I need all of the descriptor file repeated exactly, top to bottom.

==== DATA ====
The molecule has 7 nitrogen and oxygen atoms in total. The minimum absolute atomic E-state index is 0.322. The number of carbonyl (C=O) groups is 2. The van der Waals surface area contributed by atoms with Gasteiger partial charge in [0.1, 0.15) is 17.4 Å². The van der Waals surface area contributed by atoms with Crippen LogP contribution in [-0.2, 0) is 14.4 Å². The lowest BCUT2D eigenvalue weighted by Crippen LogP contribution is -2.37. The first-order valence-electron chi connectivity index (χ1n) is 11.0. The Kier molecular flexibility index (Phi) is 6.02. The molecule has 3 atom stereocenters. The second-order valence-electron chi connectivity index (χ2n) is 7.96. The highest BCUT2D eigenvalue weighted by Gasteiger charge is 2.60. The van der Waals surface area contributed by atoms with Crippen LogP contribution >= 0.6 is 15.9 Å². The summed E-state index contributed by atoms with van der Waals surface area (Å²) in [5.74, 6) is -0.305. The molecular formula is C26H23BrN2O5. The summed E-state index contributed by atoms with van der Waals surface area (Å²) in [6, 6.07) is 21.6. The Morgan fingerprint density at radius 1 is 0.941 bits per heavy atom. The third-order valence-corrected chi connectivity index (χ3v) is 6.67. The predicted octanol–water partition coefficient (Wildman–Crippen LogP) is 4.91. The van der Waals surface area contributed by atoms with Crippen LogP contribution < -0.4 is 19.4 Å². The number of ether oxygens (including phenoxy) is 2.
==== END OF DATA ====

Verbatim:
The molecule has 7 nitrogen and oxygen atoms in total. The minimum absolute atomic E-state index is 0.322. The number of carbonyl (C=O) groups is 2. The van der Waals surface area contributed by atoms with Gasteiger partial charge in [0.1, 0.15) is 17.4 Å². The van der Waals surface area contributed by atoms with Crippen LogP contribution in [-0.2, 0) is 14.4 Å². The lowest BCUT2D eigenvalue weighted by Crippen LogP contribution is -2.37. The first-order valence-electron chi connectivity index (χ1n) is 11.0. The Kier molecular flexibility index (Phi) is 6.02. The molecule has 3 atom stereocenters. The second-order valence-electron chi connectivity index (χ2n) is 7.96. The highest BCUT2D eigenvalue weighted by Gasteiger charge is 2.60. The van der Waals surface area contributed by atoms with Crippen LogP contribution >= 0.6 is 15.9 Å². The summed E-state index contributed by atoms with van der Waals surface area (Å²) in [5.74, 6) is -0.305. The molecular formula is C26H23BrN2O5. The summed E-state index contributed by atoms with van der Waals surface area (Å²) in [6, 6.07) is 21.6. The Morgan fingerprint density at radius 1 is 0.941 bits per heavy atom. The third-order valence-corrected chi connectivity index (χ3v) is 6.67. The predicted octanol–water partition coefficient (Wildman–Crippen LogP) is 4.91. The van der Waals surface area contributed by atoms with Crippen LogP contribution < -0.4 is 19.4 Å². The number of ether oxygens (including phenoxy) is 2.